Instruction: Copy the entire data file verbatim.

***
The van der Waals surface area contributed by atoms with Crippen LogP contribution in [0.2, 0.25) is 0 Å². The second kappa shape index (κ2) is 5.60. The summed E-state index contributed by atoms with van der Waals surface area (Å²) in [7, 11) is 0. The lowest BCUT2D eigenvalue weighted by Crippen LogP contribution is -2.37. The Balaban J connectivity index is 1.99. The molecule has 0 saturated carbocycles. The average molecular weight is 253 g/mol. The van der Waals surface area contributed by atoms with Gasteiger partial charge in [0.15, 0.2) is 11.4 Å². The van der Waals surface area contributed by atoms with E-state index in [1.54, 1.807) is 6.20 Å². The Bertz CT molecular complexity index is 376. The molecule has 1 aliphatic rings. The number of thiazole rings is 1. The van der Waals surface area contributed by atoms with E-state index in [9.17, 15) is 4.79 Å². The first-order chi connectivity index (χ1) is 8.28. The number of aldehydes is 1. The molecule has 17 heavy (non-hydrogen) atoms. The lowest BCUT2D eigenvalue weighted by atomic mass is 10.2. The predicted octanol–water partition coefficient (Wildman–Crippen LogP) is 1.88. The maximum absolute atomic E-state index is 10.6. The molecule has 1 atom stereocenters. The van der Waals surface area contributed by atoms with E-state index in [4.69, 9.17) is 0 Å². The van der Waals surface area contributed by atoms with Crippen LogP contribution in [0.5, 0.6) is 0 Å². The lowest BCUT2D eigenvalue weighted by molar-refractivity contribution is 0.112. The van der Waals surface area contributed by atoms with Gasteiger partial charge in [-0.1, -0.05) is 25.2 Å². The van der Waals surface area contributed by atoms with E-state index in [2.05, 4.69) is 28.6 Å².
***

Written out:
The van der Waals surface area contributed by atoms with Crippen LogP contribution in [0.2, 0.25) is 0 Å². The second kappa shape index (κ2) is 5.60. The summed E-state index contributed by atoms with van der Waals surface area (Å²) in [7, 11) is 0. The lowest BCUT2D eigenvalue weighted by Crippen LogP contribution is -2.37. The Balaban J connectivity index is 1.99. The molecule has 0 saturated carbocycles. The average molecular weight is 253 g/mol. The van der Waals surface area contributed by atoms with Gasteiger partial charge in [0.15, 0.2) is 11.4 Å². The van der Waals surface area contributed by atoms with E-state index in [1.54, 1.807) is 6.20 Å². The Bertz CT molecular complexity index is 376. The molecule has 1 aliphatic rings. The number of thiazole rings is 1. The van der Waals surface area contributed by atoms with E-state index in [9.17, 15) is 4.79 Å². The first-order chi connectivity index (χ1) is 8.28. The number of aldehydes is 1. The molecule has 17 heavy (non-hydrogen) atoms. The lowest BCUT2D eigenvalue weighted by atomic mass is 10.2. The predicted octanol–water partition coefficient (Wildman–Crippen LogP) is 1.88. The maximum absolute atomic E-state index is 10.6. The molecule has 1 atom stereocenters. The van der Waals surface area contributed by atoms with E-state index in [4.69, 9.17) is 0 Å². The van der Waals surface area contributed by atoms with Crippen LogP contribution in [0.5, 0.6) is 0 Å². The lowest BCUT2D eigenvalue weighted by molar-refractivity contribution is 0.112. The van der Waals surface area contributed by atoms with Gasteiger partial charge in [-0.1, -0.05) is 25.2 Å². The van der Waals surface area contributed by atoms with E-state index in [2.05, 4.69) is 28.6 Å².